10 Follies

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1. Cashing in on Preparation H

The "Man in Black" will not be singing for Preparation H. The relatives of Johnny Cash, who died in 2003, opposed an effort to use "Ring of Fire" in a spot for the hemorrhoid remedy. The idea came to a TV producer who was suffering from the malady. Merle Kilgore, co-writer of the song, was said to have supported the plan. But Roseanne Cash called the idea "moronic."

2. Pit stop

First, Unilever unleashed Pitman for Axe. Then, Coca-Cola Co. ran a TV spot centering on an underarm: During a game break, a man presses a cold can of Coke into his armpit, then hands the can to his unsuspecting buddy. But the ad, from Berlin Cameron/Red Cell, New York, got shelved after a complaint from Coke director and former president, Donald Keough.

3. Kitty-killing Ka

A U.K. ad for the Ford Sportka showed a computer-animated cat being decapitated when it sticks its head through a closing sunroof. The Internet-only ad from WPP Group's Ogilvy & Mather was tagged "Ford Sportka. The Ka's evil twin." Ford insisted it rejected the ad, though it was mysteriously e-mailed around the world.

4. Sub rats

Frankly, they looked like goggle-eyed rodents. Maybe that's why Quizno's exterminated its "spongmonkeys" only six months after their ad debut. The goal was to create buzz and attract young adults, but a crucial older demographic-the franchisees-were less receptive to the "spokesthings" spawned by Interpublic Group of Cos.' Martin Agency, Richmond, Va.

5. loaded and driving

It doesn't get more all-American than guns, whiskey and fast cars. Nascar opened the door to liquor, leading Diageo's Crown Royal and Brown- Forman's Jack Daniel's to sign on. At about the same time, Smith & Wesson became a primary sponsor of a SKI Motorsports Chevrolet in Nascar's Busch Series.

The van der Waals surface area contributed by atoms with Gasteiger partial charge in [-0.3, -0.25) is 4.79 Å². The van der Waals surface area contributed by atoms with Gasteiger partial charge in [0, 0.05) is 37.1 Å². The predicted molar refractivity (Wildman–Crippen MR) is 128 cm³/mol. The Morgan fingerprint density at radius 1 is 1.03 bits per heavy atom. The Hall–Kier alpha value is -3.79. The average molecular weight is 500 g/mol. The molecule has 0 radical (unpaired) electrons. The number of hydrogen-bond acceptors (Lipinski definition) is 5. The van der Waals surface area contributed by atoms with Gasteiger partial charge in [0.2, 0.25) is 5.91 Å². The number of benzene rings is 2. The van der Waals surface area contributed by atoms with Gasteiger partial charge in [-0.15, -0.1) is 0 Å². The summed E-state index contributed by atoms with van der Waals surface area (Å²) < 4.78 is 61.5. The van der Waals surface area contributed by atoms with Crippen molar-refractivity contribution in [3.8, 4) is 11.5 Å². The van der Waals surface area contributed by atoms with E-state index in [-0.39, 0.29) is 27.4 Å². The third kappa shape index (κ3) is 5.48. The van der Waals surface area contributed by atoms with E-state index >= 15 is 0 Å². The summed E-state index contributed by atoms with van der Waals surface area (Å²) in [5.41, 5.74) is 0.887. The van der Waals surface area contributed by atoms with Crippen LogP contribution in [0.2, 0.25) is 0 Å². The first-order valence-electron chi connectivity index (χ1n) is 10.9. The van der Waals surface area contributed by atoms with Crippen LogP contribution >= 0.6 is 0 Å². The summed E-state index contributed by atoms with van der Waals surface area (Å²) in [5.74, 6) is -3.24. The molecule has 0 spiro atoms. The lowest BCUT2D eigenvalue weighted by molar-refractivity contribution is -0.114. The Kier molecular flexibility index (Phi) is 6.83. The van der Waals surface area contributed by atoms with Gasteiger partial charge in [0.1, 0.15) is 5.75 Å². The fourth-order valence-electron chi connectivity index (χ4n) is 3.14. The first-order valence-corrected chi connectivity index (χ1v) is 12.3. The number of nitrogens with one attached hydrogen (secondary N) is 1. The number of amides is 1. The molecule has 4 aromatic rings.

6. Cola-war casualty

You don't have to be a cursing Dale Earnhardt Jr. to incur a $10,000 fine from Nascar. Jimmie Johnson was fined for placing a sign in front of a PowerAde bottle that Nascar officials had put on top of his car. Mr. Johnson had just won a race and made the move to hide the Coca-Cola Co. sports drink because he has an endorsement deal with Pepsi-Cola.

7. Experimental learning

Out-of-the-box thinking may work better at an agency than a school. Wieden & Kennedy co-founder Dan Wieden caused some squeaking at his alma mater, the University of Oregon, when he assigned students to overcome various fears creatively. Among the tasks: One student was asked to go streaking and another to lie to a family member about his sexual orientation.

8. Nothing for something

Tribune Co. wants readers to start paying for its Red Eye tabloid in Chicago. But it can be hard to get young people to shell out for something they've been getting for free. Chicago Tribune employees were spotted in several locations offering quarters to passers-by who promised to use the coins to buy the 25ยข Red Eye.

9. False advertising

Absolut had to hunker down in court after actor Jason Lewis sued Absolut Spirits Co. for using as a real ad a faux ad that appeared on HBO's "Sex & the City." The fake ad, labeled "Absolut Hunk," featured Mr. Lewis naked on a bed, along with a strategically placed vodka bottle. Omnicom Group's Ketchum, Los Angeles, was also named in the suit.

10. The bear bans beer

The Russian parliament, trying to combat the overimbibing of beer, passed a law to severely restrict its marketing. The law bans beer advertising on TV and radio from 7 a.m. to 10 p.m. Even during that late-night window, ad content, including slogans, is restricted. Some observers wondered whether vodka makers were spurring the action.

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